Navigation Links
Elderly Medicare beneficiaries give their coverage higher ratings than do those with ESI
Date:5/11/2009

Bethesda, MD -- Elderly Medicare beneficiaries are more satisfied with their health care, and experience fewer problems accessing and paying for care, than Americans with employer-sponsored insurance (ESI), according to a study by Commonwealth Fund researchers published today on the Health Affairs Web site.

The study is based on data from the Commonwealth Fund 2007 Biennial Health Insurance Survey, a nationally representative survey of 3,501 adults age 19 and older conducted between June 4 and October 24, 2007. The gap between consumers' ratings of Medicare and ESI has widened since a similar survey in 2001.

"Right now, policymakers are debating whether to offer a public health insurance plan to those under 65 as part of comprehensive health reform. Our results show that, in important ways, Medicare serves the elderly more effectively than employer-sponsored coverage serves its enrollees. If given the opportunity, many adults under age 65 would likely select a public health insurance option," said lead author Karen Davis, president of the Commonwealth Fund.

The favorable ratings given Medicare by beneficiaries suggest that they are fundamentally more satisfied with their coverage relative to those with ESI, say Davis and coauthors Stuart Guterman, Michelle Doty, and Kristof Stremikis. Thirty-seven percent of elderly Medicare beneficiaries rated their coverage as excellent, versus 20 percent of the employer group. Meanwhile, only 8 percent of elderly Medicare beneficiaries rated their insurance as "fair" or "poor," compared with 18 percent of those with ESI.

Survey results demonstrate that Medicare beneficiaries are less likely than those with private coverage to report negative experiences with their insurance plans -- including having expensive medical bills for noncovered services, being charged a lot more than insurance would pay, and physicians' not taking their insurance. For example, only 10 percent of elderly Medicare beneficiaries said their physician didn't take their insurance, versus 17 percent of those with ESI and 24 percent of those with individual coverage. This finding suggests that "Medicare's greater purchasing power facilitates choice of physicians and access to care, despite lower provider payment rates," Stuart Guterman, assistant vice president and director of the Commonwealth Fund's Medicare program, pointed out.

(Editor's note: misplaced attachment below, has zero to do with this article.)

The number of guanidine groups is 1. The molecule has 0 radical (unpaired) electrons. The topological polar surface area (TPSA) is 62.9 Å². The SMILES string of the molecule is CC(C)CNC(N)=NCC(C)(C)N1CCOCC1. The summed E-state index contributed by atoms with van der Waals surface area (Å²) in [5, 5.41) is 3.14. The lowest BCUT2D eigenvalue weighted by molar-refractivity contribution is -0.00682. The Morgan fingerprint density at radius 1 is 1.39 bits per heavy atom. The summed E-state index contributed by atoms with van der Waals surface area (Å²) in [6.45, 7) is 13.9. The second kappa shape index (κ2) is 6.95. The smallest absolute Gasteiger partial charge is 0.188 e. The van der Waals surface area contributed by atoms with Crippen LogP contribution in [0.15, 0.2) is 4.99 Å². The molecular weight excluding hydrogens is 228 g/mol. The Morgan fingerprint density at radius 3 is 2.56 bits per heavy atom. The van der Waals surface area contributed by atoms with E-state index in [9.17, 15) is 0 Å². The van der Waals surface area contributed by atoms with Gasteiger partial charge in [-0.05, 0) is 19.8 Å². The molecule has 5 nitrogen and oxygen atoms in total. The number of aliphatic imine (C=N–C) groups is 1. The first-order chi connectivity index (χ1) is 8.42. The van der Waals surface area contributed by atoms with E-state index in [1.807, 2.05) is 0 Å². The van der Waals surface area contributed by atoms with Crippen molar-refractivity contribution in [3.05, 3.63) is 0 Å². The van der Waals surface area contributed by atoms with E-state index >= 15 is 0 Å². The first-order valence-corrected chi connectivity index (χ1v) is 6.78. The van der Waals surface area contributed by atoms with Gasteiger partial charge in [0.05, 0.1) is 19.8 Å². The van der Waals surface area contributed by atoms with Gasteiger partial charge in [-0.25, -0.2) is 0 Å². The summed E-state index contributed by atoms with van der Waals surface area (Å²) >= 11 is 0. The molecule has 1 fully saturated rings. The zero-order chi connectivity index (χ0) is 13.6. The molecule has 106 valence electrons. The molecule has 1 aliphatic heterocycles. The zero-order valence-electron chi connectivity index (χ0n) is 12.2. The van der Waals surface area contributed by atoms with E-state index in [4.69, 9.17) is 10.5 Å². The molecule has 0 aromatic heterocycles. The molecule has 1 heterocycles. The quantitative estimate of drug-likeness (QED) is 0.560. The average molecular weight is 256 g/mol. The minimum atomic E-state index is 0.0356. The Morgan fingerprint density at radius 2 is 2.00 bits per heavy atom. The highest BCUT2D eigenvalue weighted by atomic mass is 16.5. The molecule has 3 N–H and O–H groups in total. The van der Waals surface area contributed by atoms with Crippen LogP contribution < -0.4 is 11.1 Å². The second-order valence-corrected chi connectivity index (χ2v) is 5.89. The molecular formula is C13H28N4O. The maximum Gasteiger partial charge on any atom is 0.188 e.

Other study highlights include:

  • Access to care. In spite of having poorer health and lower incomes than those with ESI, elderly Medicare beneficiaries were less likely (20 percent versus 37 percent) to report access problems due to cost, such as not filling a prescription or not visiting a doctor for a medical problem.

  • Financial pressure. Despite their lower incomes, elderly Medicare beneficiaries reported fewer problems with medical bills, such as inability to pay or being contacted by collection agencies. Fifteen percent of them reported at least one of these problems, compared to 26 percent of those in the employer-coverage group. Furthermore, elderly Medicare beneficiaries were no more likely than those with ESI to be devoting 5-10 percent of their income or more to health care.

  • Quality of care. Sixty-one percent of elderly Medicare beneficiaries said that they had received excellent or very good care, compared to just half of those with ESI. Moreover, 57 percent of elderly Medicare beneficiaries were confident that they could get high-quality, safe care in the future, versus 46 percent of those in the employer group.

Gap Between Medicare And ESI Ratings Has Widened Since 2001

Between 2001 and 2007, reports of access and medical-bill problems increased for all adults, whether covered by ESI or Medicare. However, the gaps on these measures between elderly Medicare beneficiaries and adults with ESI widened during this period, after adjusting for poverty, health status, and prescription drug coverage.